Family rejection is a serious risk for LGBT youth. Kids who are LGBT often face alienation, if not outright abandonment, because they come out. Forty percent of homeless youth are LGBT, and many of them report that the reason they left home was to escape an environment hostile to their sexual orientation. LGBT youth who experience family rejection are at high risk for depression and suicide.

Annoyed that his opponents dubbed the first go-round the “Don’t Say Gay” bill, this year Campfield called it the “Classroom Protection Act.”

“Protection from who?” asked Chris Sanders, chairman and president of the Tennessee Equality Project.

“It’s kind of like ‘Don’t Say Gay’ on steroids,” Sanders told The Tennessean. “He’s listened to the objections and ended up making it worse.”

Campfield is known as a particularly bellicose, arrogant and ignorant conservative Republican, the kind of combative not as smart as he thinks he is loser who’s one rung lower than, say, former Tea party-backed congressman Joe Walsh, with about half of Walsh’s wit, charm and intelligence (Walsh possesses none of these attributes, of course). There was a debate last year about whether or not to remove Campfield’s photo from his former high schools Wall of Fame. This guy is a dick.

If you’d like to give Stacey Campfield a piece of your mind—he’s obviously got none of his own—you can do so here. A Facebook page was also set up to organize getting rid of this jackass who seems intent on giving Knoxville a bad name. Here’s his phone number—(615) 741-1766—and his email address: sen.stacey.campfield@capitol.tn.gov

Below, a (flaming) ignoramus speaks his tiny, tiny little mind:
 

Posted by Richard Metzger
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01.31.2013
07:42 pm
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Dog to have been euthanized because it was gay!
01.31.2013
11:37 am
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Some witless asshole dropped off his male pitbull/American bulldog mix at the Jackson Rabies Control Animal Shelter in Tennessee yesterday because he deemed his dog as “gay” for mounting another male dog (by that criteria ALL dogs would be “gay”!). Apparently the fucking idiot owner didn’t want a “gay dog.” The pooch, who displayed no signs of aggression, was scheduled to be euthanized today at 1pm!

Good news, though, a kind soul on Facebook who goes by the name “Jackson TN Euthanasia,” shared the hell out of this poor pup’s story and photo and got this doggie a new home. The dog was lucky, but the old owner will probably always be stupid.

Via BuzzFeed

Posted by Tara McGinley
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01.31.2013
11:37 am
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Shishani: Award-winning Soul artist releases video for her new LGBTI Equality anthem ‘Minority’
01.25.2013
08:11 pm
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The excellent blog Spectra Speaks reports that award-winning African artist Shishani, has just released a video for her new LGBTI Equality anthem “Minority”.

Award-winning acoustic soul artist, Shishani, has just released the music video for her latest single titled, “Minority”, a catchy, upbeat, acoustic track that calls for freedom and equality for all people despite perceived differences.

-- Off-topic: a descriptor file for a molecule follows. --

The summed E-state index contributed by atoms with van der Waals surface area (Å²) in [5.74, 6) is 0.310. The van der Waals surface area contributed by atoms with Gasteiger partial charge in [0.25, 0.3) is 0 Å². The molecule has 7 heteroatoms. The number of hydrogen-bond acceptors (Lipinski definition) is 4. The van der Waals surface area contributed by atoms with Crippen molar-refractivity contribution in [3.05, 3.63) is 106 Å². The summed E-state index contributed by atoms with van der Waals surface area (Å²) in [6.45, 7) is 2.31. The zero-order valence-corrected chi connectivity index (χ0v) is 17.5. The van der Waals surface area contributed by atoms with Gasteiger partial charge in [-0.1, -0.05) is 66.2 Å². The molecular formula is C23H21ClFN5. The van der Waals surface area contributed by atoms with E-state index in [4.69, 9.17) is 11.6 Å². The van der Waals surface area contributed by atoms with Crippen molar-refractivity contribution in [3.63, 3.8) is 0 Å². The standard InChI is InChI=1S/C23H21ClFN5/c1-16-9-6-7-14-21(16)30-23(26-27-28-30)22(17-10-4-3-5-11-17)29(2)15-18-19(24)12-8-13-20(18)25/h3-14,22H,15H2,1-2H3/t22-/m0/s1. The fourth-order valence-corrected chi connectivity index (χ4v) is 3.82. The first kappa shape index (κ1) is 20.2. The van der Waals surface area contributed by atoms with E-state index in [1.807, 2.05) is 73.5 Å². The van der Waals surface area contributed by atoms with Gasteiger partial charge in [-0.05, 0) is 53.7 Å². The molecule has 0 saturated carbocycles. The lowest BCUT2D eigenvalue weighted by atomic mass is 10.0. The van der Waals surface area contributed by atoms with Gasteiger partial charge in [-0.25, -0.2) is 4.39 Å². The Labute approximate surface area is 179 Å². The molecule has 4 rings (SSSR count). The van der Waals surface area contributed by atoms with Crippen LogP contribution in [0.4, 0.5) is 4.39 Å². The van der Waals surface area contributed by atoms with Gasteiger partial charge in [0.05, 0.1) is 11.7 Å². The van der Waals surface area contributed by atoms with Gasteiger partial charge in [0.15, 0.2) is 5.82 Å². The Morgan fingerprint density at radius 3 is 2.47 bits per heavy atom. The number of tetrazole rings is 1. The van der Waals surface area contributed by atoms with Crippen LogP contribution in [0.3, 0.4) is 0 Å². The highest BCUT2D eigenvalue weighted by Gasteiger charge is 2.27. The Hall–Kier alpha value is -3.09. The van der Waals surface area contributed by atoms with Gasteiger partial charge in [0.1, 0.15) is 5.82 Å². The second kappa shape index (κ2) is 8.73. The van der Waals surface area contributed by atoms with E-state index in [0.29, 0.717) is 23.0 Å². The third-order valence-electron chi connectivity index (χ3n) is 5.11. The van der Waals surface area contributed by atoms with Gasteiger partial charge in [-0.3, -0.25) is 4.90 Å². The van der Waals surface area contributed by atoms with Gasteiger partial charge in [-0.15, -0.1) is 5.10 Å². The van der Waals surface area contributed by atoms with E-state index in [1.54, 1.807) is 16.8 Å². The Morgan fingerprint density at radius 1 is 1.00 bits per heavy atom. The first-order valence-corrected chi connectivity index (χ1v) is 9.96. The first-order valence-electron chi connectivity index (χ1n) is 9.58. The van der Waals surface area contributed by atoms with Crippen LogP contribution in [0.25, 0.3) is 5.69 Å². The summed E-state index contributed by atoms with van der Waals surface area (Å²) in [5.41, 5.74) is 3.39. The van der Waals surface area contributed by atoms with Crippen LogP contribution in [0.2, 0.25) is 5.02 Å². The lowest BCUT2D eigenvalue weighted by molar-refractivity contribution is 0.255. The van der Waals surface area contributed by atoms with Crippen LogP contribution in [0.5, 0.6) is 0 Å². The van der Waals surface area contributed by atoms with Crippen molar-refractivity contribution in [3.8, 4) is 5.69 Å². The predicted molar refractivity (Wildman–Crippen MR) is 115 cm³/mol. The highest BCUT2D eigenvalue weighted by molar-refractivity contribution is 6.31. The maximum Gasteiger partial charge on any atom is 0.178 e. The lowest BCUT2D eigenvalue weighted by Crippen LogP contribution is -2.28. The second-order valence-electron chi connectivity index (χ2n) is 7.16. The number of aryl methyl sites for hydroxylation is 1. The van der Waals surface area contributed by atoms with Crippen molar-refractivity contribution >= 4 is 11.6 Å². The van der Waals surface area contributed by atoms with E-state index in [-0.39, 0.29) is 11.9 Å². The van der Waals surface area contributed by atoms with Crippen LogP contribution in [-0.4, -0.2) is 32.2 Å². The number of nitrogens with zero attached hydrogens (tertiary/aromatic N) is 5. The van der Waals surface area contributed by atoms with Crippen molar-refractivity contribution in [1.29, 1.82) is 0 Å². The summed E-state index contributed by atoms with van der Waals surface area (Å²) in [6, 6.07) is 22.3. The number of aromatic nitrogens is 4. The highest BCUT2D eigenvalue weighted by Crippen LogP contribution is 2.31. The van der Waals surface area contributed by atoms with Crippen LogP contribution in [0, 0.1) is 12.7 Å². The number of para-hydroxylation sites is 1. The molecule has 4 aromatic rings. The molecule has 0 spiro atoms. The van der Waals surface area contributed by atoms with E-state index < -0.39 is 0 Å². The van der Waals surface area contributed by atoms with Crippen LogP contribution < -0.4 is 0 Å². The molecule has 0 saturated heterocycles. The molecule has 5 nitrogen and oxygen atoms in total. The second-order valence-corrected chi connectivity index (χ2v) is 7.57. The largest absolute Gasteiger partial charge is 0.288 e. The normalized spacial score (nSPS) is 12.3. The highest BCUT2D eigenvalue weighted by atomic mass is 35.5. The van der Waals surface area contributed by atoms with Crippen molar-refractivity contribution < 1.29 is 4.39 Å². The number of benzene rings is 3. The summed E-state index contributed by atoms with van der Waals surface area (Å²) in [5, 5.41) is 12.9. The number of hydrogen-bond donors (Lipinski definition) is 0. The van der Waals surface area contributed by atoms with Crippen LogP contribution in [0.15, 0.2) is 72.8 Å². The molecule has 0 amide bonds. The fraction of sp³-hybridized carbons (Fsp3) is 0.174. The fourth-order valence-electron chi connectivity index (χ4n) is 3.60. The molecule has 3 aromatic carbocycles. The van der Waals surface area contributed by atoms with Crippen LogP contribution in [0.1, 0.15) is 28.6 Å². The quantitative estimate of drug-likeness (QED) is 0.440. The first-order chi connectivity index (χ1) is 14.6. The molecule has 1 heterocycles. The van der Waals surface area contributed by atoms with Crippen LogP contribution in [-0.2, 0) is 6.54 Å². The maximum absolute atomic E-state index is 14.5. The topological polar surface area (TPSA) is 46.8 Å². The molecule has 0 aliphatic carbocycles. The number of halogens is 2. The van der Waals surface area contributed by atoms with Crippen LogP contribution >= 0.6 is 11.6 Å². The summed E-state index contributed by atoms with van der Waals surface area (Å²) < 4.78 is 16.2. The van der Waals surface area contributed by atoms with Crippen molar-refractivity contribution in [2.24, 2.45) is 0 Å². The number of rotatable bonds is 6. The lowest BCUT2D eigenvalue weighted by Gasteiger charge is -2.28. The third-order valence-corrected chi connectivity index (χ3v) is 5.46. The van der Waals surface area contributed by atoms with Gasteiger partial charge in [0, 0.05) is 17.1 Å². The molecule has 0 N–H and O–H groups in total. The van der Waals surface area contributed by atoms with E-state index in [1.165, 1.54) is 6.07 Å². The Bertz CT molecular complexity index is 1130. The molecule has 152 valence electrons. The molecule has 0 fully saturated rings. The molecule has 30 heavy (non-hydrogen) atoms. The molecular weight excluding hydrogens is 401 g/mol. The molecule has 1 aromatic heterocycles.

Shishani got her big break when she performed at the 2011 Namibian Annual Music Awards in the capital city of Windhoek, where it’s still illegal to be gay. And though, she says, she’s made no real attempts to hide her sexuality, she hasn’t come out as an “out lesbian artist” till now.

“I wanted people to get to know my music,” she says, “Sexuality doesn’t matter. It’s like pasta — asking if you prefer spaghetti or macaroni. It just doesn’t matter… I’m an artist first, before being a gay artist.”

Nambia is one of several African countries where Homosexuality is illegal, and “LGBTI people risk harassment and violence due to a strong culture of stigma in part reignited by religious leaders and government officials.”

As an African musician who identifies as being a part of the LGBTI community, the lyrics of “Minority” no doubt challenge the infamous meme “Homosexuality is unAfrican.” But, Shishan insists, her song is about much more than being gay.

“In Namibia, it also makes a difference what ethnicity you are. “Minority” argues for equal rights for all people regardless of their cultural backgrounds, economic status, sexuality, religion,” she says, “There is so much systemic discrimination against people, for so many reasons.”

The release of “Minority” is timely; January is the month in which outspoken Ugandan LGBT activist, David Kato was bludgeoned to death in an anti-gay attack three years ago, sparking an outcry from fellow African human rights activists. January is also the month in which people in the U.S.–perhaps even all over the world–celebrate Dr. Martin Luther King, Jr., a powerful civil rights leader and icon. His call for freedom and equality of all people has been taken up by activists all over the world, including Shishani, whose lyrics echo his principles of love and unity.

“Homophobia all over the world comes from the same place; colonialism, apartheid, racial segregation. All our struggles are connected.”

Read the interview with Shishani at Spectra Speaks.

Follow Spectra Speaks on Twitter. Shishani on Facebook.
 

 
With thanks to the wonderful June Millington
 

Posted by Paul Gallagher
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01.25.2013
08:11 pm
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Notes From The Niallist: is Transgate another nail in the coffin of oldstream media?
01.18.2013
02:23 pm
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Writer Paris Lees, image via lastofthecleanbohemians
 
“Transgate”, the recent controversy surrounding writers Suzanne Moore and Julie Burchill’s comments about transgendered people online and in the print media, may seem like a bit of a storm in a teacup to those who have not been directly affected by the issues.

But it could be a decisive moment, not just for transgender awareness, but also how people view the “oldstream” media (in the UK at least) and in turn how social media can shape and express changes in public opinions exponentially quicker, and much more powerfully, than print and television can.